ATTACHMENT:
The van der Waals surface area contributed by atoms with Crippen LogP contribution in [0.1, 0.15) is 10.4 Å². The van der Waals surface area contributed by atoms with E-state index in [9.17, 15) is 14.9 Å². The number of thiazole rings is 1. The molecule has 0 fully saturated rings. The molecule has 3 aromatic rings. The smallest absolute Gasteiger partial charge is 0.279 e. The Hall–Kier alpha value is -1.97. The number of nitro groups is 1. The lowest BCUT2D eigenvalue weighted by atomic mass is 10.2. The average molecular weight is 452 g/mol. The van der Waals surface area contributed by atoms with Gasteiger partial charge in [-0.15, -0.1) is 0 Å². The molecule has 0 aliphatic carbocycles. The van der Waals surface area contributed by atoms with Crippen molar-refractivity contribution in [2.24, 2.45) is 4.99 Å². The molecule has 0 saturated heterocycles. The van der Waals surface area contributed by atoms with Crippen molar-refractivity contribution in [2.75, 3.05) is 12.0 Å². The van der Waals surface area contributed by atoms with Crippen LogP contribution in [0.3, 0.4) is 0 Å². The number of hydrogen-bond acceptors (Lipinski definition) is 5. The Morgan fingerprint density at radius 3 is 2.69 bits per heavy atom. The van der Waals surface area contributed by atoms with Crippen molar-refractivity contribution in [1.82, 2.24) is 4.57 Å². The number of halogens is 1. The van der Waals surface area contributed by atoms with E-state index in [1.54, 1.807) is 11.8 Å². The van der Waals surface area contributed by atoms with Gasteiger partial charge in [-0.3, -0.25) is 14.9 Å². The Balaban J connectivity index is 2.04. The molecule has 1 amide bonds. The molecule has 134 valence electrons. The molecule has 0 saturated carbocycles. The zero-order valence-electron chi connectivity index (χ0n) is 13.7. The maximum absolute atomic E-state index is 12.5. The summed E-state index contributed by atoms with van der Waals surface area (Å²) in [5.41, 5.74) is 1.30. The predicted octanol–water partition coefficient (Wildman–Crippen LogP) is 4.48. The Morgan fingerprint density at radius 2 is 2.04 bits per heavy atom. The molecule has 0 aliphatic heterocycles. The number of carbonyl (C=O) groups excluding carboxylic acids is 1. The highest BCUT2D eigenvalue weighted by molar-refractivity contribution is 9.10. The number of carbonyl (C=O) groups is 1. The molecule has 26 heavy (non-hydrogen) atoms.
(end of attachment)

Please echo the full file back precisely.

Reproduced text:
The van der Waals surface area contributed by atoms with Crippen LogP contribution in [0.1, 0.15) is 10.4 Å². The van der Waals surface area contributed by atoms with E-state index in [9.17, 15) is 14.9 Å². The number of thiazole rings is 1. The molecule has 0 fully saturated rings. The molecule has 3 aromatic rings. The smallest absolute Gasteiger partial charge is 0.279 e. The Hall–Kier alpha value is -1.97. The number of nitro groups is 1. The lowest BCUT2D eigenvalue weighted by atomic mass is 10.2. The average molecular weight is 452 g/mol. The van der Waals surface area contributed by atoms with Gasteiger partial charge in [-0.15, -0.1) is 0 Å². The molecule has 0 aliphatic carbocycles. The van der Waals surface area contributed by atoms with Crippen molar-refractivity contribution in [2.24, 2.45) is 4.99 Å². The molecule has 0 saturated heterocycles. The van der Waals surface area contributed by atoms with Crippen molar-refractivity contribution in [2.75, 3.05) is 12.0 Å². The van der Waals surface area contributed by atoms with Crippen LogP contribution in [0.3, 0.4) is 0 Å². The number of hydrogen-bond acceptors (Lipinski definition) is 5. The Morgan fingerprint density at radius 3 is 2.69 bits per heavy atom. The van der Waals surface area contributed by atoms with Crippen molar-refractivity contribution in [1.82, 2.24) is 4.57 Å². The number of halogens is 1. The van der Waals surface area contributed by atoms with E-state index in [1.54, 1.807) is 11.8 Å². The van der Waals surface area contributed by atoms with Gasteiger partial charge in [-0.3, -0.25) is 14.9 Å². The Balaban J connectivity index is 2.04. The molecule has 1 amide bonds. The molecule has 134 valence electrons. The molecule has 0 saturated carbocycles. The zero-order valence-electron chi connectivity index (χ0n) is 13.7. The maximum absolute atomic E-state index is 12.5. The summed E-state index contributed by atoms with van der Waals surface area (Å²) in [5.41, 5.74) is 1.30. The predicted octanol–water partition coefficient (Wildman–Crippen LogP) is 4.48. The Morgan fingerprint density at radius 2 is 2.04 bits per heavy atom. The molecule has 0 aliphatic heterocycles. The number of carbonyl (C=O) groups excluding carboxylic acids is 1. The highest BCUT2D eigenvalue weighted by molar-refractivity contribution is 9.10. The number of carbonyl (C=O) groups is 1. The molecule has 26 heavy (non-hydrogen) atoms.